Long Beach Non-Compete Agreement
What Is A Covenant Not To Compete In California?
Typically, a covenant not to compete is when a California employee agrees not to work for an employer's competitors when the employee leaves the company. Covenants not to compete are also known as "non-compete clauses". An employee who signs them either does so as a condition to employment or they can receive compensation for the agreement.
When are Covenants not to Compete Unenforceable?
It is difficult to know whether a judge will enforce a given non-compete agreement. While the employer?s interests are significant, California courts place great weight on an individual?s freedom to pursue the employment they want. Accordingly, courts have only upheld those agreements that they consider reasonable under the circumstances. Terms contained in a covenant not to compete will be struck down by a court as unreasonable if they bind the employee for an unusually long period of time or if they cover an unreasonably large geographic area around Long Beach.
Covenants not to compete are also required to deal only with competitors who are reasonably related to the employer's line of industry. Finally, the employer needs to have an acceptable business purpose which justifies their motives in requiring their employee to sign a covenant not to compete.
Do I Need an Attorney when Dealing with a Covenant not to Compete?
A Long Beach, California lawyer can help you review the covenant before you sign any agreements that might limit your rights. The lawyer can help you in negotiating modifications or if needed, they can possibly draft a new agreement which will be acceptable to both parties. A lawyer can also render useful advice for employers who are contemplating suing an employee for breach of covenant, or they can counsel employees who have signed such an agreement.
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Life in Long BeachLong Beach, California is best known as "the LBC" by rap and pop music fans. Long Beach is actually the 7th largest city in California with just under 500,000 residents. Recently, Long Beach was named the "Aquatic Capital of the Nation" because the Port of Long Beach is one of the world's largest container ports and plays a substantial part in the global economy. The City of Long Beach is does not only revolve around the port. Many oil, aircraft, automobile, electronics, and home furnishings manufacturing plants are located in Long Beach. The city has seen an influx of new residents since the aerospace and other technology industries have begun to boom. In fact, Boeing produces DC-8s, DC-9s, DC-10s, MD-11s, C-17s, and the Boeing 717 all from their Long Beach production plants. Boeing is the second largest employer in Long Beach in front of California State University Long Beach and behind the Log Beach Unified School District.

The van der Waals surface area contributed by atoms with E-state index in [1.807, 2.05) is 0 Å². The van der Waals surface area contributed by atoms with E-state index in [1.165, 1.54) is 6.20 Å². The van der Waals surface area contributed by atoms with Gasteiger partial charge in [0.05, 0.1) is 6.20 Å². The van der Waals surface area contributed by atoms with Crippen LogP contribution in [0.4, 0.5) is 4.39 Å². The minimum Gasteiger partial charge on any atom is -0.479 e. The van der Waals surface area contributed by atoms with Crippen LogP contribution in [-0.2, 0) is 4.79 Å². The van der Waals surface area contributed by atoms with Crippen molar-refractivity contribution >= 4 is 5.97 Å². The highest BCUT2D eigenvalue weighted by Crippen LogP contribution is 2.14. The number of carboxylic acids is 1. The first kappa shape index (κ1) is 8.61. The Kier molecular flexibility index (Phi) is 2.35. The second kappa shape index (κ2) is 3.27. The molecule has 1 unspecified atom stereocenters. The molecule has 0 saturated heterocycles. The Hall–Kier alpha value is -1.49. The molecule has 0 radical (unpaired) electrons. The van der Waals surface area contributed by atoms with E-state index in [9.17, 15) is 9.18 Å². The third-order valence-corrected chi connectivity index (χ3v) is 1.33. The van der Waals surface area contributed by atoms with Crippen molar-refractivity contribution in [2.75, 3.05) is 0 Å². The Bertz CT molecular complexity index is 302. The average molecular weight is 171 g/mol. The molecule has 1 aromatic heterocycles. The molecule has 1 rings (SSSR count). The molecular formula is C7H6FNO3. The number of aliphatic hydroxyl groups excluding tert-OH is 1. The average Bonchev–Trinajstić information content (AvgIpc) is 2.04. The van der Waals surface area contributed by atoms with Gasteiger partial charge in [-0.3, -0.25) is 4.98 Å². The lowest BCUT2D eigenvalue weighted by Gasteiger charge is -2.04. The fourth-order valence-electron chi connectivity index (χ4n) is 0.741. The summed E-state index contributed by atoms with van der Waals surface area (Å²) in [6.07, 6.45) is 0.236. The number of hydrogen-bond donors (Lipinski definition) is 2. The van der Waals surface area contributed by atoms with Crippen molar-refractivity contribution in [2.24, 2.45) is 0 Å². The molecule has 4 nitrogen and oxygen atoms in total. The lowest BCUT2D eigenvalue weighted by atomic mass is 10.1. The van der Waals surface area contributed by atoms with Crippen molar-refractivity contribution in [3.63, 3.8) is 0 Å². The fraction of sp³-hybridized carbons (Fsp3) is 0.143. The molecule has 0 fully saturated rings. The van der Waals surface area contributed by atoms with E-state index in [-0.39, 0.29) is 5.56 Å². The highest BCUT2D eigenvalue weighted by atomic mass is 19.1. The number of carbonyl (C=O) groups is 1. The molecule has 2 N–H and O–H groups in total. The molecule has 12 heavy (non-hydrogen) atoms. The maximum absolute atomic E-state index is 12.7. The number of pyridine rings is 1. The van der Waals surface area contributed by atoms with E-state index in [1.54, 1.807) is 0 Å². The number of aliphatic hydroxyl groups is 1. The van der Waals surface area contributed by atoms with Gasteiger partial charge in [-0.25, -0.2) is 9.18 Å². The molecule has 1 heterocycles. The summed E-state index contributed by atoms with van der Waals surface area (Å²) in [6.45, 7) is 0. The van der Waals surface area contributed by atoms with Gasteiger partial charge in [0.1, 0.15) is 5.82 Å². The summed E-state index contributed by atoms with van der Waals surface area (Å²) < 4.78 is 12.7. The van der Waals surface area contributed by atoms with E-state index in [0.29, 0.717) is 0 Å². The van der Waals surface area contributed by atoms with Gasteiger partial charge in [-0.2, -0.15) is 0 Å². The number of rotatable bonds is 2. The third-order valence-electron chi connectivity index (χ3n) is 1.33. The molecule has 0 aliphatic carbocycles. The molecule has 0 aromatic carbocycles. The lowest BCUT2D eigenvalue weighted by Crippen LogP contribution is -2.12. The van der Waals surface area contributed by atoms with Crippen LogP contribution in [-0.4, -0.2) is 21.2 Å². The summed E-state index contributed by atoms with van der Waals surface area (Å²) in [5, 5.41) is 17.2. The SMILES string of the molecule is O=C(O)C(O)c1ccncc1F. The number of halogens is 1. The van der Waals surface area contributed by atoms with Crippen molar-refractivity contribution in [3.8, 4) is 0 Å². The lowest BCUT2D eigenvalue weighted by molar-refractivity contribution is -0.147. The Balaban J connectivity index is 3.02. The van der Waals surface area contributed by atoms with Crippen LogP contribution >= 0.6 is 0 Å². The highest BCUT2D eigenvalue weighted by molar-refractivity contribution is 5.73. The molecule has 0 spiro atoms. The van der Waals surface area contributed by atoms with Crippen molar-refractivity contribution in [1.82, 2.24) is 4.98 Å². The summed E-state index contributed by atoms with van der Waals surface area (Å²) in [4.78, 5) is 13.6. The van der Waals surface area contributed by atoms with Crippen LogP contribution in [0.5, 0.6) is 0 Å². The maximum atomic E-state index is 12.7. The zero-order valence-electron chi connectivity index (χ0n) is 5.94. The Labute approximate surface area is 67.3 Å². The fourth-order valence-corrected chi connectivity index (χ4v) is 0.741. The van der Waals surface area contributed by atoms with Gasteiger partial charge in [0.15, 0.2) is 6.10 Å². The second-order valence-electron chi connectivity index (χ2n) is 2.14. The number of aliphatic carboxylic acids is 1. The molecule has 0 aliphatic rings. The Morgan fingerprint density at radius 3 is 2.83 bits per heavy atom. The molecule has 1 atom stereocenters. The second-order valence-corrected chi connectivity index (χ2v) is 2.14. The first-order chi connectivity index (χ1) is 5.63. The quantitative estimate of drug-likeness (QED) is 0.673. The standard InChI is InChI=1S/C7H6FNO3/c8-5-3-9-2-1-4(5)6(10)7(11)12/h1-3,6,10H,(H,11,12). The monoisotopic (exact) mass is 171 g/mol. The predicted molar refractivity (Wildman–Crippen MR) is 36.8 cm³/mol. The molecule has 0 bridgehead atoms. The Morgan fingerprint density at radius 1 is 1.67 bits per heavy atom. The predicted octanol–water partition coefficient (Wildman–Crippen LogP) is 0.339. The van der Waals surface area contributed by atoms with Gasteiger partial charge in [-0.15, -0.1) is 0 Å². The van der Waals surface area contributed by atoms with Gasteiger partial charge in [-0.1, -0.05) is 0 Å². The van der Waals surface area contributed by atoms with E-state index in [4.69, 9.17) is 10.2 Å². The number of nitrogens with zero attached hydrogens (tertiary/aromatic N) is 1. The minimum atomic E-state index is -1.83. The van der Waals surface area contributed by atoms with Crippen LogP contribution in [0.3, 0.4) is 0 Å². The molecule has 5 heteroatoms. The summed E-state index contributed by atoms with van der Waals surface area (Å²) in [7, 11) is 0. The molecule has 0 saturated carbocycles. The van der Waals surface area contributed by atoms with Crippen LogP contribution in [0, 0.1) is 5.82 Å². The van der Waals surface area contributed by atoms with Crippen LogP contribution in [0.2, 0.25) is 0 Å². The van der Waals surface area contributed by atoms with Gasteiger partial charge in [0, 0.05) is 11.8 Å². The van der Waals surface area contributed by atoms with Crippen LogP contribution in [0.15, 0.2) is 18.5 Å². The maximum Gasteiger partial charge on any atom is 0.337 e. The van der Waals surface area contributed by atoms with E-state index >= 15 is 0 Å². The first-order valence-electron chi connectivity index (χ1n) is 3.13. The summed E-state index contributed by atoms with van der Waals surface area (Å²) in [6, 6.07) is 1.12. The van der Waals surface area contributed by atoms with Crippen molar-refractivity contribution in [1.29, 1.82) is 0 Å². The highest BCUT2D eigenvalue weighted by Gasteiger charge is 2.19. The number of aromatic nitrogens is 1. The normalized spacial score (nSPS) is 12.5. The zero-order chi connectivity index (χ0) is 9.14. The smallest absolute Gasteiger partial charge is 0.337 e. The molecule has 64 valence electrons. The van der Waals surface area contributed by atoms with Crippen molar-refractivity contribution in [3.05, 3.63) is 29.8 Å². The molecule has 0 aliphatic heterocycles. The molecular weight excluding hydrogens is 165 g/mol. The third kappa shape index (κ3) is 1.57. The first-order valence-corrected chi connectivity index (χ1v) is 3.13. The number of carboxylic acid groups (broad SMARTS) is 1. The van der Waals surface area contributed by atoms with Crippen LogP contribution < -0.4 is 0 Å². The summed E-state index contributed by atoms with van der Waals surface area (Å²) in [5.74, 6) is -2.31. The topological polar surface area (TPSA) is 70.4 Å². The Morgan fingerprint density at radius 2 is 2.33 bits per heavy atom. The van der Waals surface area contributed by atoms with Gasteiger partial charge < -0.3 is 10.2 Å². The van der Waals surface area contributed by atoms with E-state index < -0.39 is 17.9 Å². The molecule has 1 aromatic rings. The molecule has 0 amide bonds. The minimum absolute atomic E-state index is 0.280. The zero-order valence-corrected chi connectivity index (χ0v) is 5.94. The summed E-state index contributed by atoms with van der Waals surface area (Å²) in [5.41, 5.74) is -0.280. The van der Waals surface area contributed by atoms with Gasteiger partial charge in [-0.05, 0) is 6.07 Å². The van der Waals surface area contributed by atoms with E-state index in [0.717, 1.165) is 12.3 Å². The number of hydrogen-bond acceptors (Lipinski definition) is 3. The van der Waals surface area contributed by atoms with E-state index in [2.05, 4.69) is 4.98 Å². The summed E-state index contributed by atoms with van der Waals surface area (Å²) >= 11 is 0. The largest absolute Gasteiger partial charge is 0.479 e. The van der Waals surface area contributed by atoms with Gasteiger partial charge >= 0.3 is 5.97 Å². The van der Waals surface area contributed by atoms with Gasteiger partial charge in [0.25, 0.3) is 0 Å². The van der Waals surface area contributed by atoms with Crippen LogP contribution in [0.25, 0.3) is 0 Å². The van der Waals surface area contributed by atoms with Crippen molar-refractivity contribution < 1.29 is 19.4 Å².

Long Beach has obviously made production and transportation one of the cornerstones of the economy so you shouldn't be surprised to find the bevy of ports, busses, airports, freeways, highways and bike paths that have been masterfully incorporated into the city's design. Long Beach announced its vision to become the most bicycle friendly city and has really followed through. The city has identified traffic routes and destinations and created bike routes that are convenient and illustrated on the Long Beach City Bike Map for tourists and locals alike.